Glass: Science and Technology, Volume 3: Viscosity and Relaxation provides notable developments in the field of glasses. This book contains seven chapters that specifically tackle the scientific and engineering aspects of glass viscosity, viscoelasticity, relaxation, and annealing.
This book considers first the basis for the analysis of the data produced in relaxation experiments by testing a variety of mechanical models that help to define many of the viscoelastic properties and to establish relationships between them. The subsequent chapters discuss the basic information on the rheology of viscoelastic substances; the atomic transport properties and structural relaxation processes; and the technological aspects of viscosity and its dependence on temperature, stress, time, and composition. This book further explores the physical mechanisms and theories of glass annealing. Separate chapters deal with the inorganic nonmetallic, organic polymers, and metal glasses.
This book will be of value to glass scientists and researchers.
Chapter 1 Viscoelasticity of Glass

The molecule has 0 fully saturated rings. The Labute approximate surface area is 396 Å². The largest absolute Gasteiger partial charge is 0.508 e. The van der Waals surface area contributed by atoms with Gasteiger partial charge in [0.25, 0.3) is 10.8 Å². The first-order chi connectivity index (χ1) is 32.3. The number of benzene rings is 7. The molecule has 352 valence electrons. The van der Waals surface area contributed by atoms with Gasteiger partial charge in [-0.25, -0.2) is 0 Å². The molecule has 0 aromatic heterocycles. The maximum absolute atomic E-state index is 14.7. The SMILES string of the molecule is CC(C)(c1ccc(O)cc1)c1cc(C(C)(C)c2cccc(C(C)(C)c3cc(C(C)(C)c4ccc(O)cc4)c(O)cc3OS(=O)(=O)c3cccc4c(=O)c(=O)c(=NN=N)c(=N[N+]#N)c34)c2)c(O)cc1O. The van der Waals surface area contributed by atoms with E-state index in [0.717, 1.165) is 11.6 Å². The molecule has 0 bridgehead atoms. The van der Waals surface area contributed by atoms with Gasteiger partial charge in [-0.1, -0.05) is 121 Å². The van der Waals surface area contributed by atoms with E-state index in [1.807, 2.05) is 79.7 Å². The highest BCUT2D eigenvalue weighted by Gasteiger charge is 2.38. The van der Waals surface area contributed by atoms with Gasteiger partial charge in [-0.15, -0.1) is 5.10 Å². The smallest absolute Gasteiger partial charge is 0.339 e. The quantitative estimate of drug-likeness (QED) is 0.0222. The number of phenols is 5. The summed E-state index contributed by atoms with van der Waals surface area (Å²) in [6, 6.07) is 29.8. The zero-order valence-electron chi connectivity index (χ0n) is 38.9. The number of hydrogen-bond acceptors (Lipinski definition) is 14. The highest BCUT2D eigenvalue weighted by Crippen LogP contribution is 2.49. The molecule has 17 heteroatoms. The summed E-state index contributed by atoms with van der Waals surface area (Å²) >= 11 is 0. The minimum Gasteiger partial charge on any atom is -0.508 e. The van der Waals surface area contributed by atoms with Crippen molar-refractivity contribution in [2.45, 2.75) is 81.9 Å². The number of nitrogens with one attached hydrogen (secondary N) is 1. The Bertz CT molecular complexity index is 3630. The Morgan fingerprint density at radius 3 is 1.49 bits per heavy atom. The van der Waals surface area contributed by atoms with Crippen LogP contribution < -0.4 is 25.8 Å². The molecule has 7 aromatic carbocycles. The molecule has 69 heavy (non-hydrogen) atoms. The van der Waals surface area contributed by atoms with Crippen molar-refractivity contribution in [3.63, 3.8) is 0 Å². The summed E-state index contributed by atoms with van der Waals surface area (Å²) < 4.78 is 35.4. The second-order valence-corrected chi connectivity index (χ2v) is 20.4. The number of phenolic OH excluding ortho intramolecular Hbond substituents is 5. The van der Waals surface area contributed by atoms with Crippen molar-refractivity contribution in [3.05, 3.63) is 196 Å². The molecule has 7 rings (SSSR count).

List of Symbols I. Introduction II. Formulation III. Elasticity IV. Shear and Bulk Relaxation V. Relaxation of the History of Events VI. Uniaxial and Biaxial Stress Relaxation VII. A Particular Form of Viscoelastic Equations VIII. Temperature Variation IX. The Glass Transition X. Conclusion Appendix: Properties of the Laplace Transform References Chapter 2 Mechanical Relaxation in Inorganic Glasses I. Introduction II. Some Generalities of the Viscoelasticity in Glasses III. Comments on the Measurement Technique IV. Influence of Temperature and Composition V. Influence of Structural Changes VI. Is an Inorganic Glass a Linear Viscoelastic and Thermorheologically Simple Body? VII. On Evaluation of Viscoelastic Response of Inorganic Glasses References Chapter 3 Rheology and Relaxation in Metal Glasses I. Introduction II. Nature of the Glassy State in Metal Alloys III. Atomic Transport Properties IV. Structural Relaxation Phenomena V. Analysis and Models of Relaxation VI. Concluding Remarks References Chapter 4 Technological Aspects of Viscosity I. Definition, Units, Measurement, and Standards II. Dependence on Temperature III. Dependence on Stress IV. Dependence on Time V. Dependence on Composition References Chapter 5 Annealing of Glass I. Why is Glass Annealed? II. Physical Mechanisms Governing the Annealing Process III. Theories of Annealing IV. Applications V. Observations on Annealing Practice References Chapter 6 Rheology of Polymeric Fluids List of Symbols I. Introduction II. The Shear Compliance and Modulus III. The Bulk Compliance and Modulus IV. Tensile Compliance and Modulus V. Nonlinear Rheological Behavior Re
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- © Academic Press 1986
- 15th August 1986
- Academic Press
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